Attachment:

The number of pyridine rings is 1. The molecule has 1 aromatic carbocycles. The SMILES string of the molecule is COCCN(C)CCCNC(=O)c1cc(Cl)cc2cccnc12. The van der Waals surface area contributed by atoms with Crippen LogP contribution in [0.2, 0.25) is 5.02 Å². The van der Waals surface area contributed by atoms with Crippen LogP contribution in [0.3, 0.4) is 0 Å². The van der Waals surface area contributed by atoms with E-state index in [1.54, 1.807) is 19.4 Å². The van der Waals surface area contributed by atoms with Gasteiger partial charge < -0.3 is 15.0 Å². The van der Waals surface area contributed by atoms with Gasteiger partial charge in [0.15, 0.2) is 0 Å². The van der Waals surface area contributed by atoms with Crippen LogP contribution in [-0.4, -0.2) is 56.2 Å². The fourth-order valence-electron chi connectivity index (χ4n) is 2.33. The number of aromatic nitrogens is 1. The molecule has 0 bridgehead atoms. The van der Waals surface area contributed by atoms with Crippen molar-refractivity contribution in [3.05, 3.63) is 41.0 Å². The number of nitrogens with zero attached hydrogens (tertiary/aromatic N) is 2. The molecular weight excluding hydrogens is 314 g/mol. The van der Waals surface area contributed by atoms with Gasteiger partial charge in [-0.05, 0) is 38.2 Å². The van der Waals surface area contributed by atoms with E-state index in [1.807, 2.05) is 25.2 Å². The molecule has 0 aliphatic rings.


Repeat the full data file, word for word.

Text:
The number of pyridine rings is 1. The molecule has 1 aromatic carbocycles. The SMILES string of the molecule is COCCN(C)CCCNC(=O)c1cc(Cl)cc2cccnc12. The van der Waals surface area contributed by atoms with Crippen LogP contribution in [0.2, 0.25) is 5.02 Å². The van der Waals surface area contributed by atoms with Crippen LogP contribution in [0.3, 0.4) is 0 Å². The van der Waals surface area contributed by atoms with E-state index in [1.54, 1.807) is 19.4 Å². The van der Waals surface area contributed by atoms with Gasteiger partial charge < -0.3 is 15.0 Å². The van der Waals surface area contributed by atoms with Gasteiger partial charge in [0.15, 0.2) is 0 Å². The van der Waals surface area contributed by atoms with Crippen LogP contribution in [-0.4, -0.2) is 56.2 Å². The fourth-order valence-electron chi connectivity index (χ4n) is 2.33. The number of aromatic nitrogens is 1. The molecule has 0 bridgehead atoms. The van der Waals surface area contributed by atoms with Crippen molar-refractivity contribution in [3.05, 3.63) is 41.0 Å². The number of nitrogens with zero attached hydrogens (tertiary/aromatic N) is 2. The molecular weight excluding hydrogens is 314 g/mol. The van der Waals surface area contributed by atoms with Gasteiger partial charge in [-0.05, 0) is 38.2 Å². The van der Waals surface area contributed by atoms with E-state index in [1.807, 2.05) is 25.2 Å². The molecule has 0 aliphatic rings.